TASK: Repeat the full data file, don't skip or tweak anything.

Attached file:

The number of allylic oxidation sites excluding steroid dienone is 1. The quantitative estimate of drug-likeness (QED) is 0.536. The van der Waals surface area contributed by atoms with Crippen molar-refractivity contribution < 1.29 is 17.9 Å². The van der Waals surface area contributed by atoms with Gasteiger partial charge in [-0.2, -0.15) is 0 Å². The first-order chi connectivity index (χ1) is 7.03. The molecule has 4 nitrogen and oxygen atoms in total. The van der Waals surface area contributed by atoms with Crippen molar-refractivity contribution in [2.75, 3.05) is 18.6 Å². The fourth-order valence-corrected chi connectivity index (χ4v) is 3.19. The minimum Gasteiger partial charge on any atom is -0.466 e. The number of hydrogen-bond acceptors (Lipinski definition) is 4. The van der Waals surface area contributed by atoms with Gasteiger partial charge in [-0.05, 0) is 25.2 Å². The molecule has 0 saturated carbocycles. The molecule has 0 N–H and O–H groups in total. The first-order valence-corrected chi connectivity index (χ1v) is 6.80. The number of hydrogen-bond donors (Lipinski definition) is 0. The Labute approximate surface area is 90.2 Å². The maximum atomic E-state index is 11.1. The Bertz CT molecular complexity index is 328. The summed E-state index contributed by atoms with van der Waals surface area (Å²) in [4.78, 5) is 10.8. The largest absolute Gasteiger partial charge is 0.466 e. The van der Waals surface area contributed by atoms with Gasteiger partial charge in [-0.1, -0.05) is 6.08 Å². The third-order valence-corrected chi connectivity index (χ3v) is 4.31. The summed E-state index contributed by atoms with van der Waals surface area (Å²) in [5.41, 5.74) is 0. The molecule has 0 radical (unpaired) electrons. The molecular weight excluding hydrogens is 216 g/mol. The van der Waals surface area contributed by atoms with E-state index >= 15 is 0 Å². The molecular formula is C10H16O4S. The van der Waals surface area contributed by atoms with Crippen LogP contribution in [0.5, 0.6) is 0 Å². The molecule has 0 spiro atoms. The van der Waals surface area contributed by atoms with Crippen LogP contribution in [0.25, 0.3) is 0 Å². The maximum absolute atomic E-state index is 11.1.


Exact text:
The number of allylic oxidation sites excluding steroid dienone is 1. The quantitative estimate of drug-likeness (QED) is 0.536. The van der Waals surface area contributed by atoms with Crippen molar-refractivity contribution < 1.29 is 17.9 Å². The van der Waals surface area contributed by atoms with Gasteiger partial charge in [-0.2, -0.15) is 0 Å². The first-order chi connectivity index (χ1) is 7.03. The molecule has 4 nitrogen and oxygen atoms in total. The van der Waals surface area contributed by atoms with Crippen molar-refractivity contribution in [2.75, 3.05) is 18.6 Å². The fourth-order valence-corrected chi connectivity index (χ4v) is 3.19. The minimum Gasteiger partial charge on any atom is -0.466 e. The number of hydrogen-bond acceptors (Lipinski definition) is 4. The van der Waals surface area contributed by atoms with Gasteiger partial charge in [-0.05, 0) is 25.2 Å². The molecule has 0 saturated carbocycles. The molecule has 0 N–H and O–H groups in total. The first-order valence-corrected chi connectivity index (χ1v) is 6.80. The number of hydrogen-bond donors (Lipinski definition) is 0. The Labute approximate surface area is 90.2 Å². The maximum atomic E-state index is 11.1. The Bertz CT molecular complexity index is 328. The summed E-state index contributed by atoms with van der Waals surface area (Å²) in [4.78, 5) is 10.8. The largest absolute Gasteiger partial charge is 0.466 e. The van der Waals surface area contributed by atoms with Gasteiger partial charge in [-0.1, -0.05) is 6.08 Å². The third-order valence-corrected chi connectivity index (χ3v) is 4.31. The summed E-state index contributed by atoms with van der Waals surface area (Å²) in [5.41, 5.74) is 0. The molecule has 0 radical (unpaired) electrons. The molecular weight excluding hydrogens is 216 g/mol. The van der Waals surface area contributed by atoms with E-state index >= 15 is 0 Å². The molecular formula is C10H16O4S. The van der Waals surface area contributed by atoms with Crippen LogP contribution in [0.5, 0.6) is 0 Å². The molecule has 0 spiro atoms. The van der Waals surface area contributed by atoms with Crippen LogP contribution in [0.25, 0.3) is 0 Å². The maximum absolute atomic E-state index is 11.1.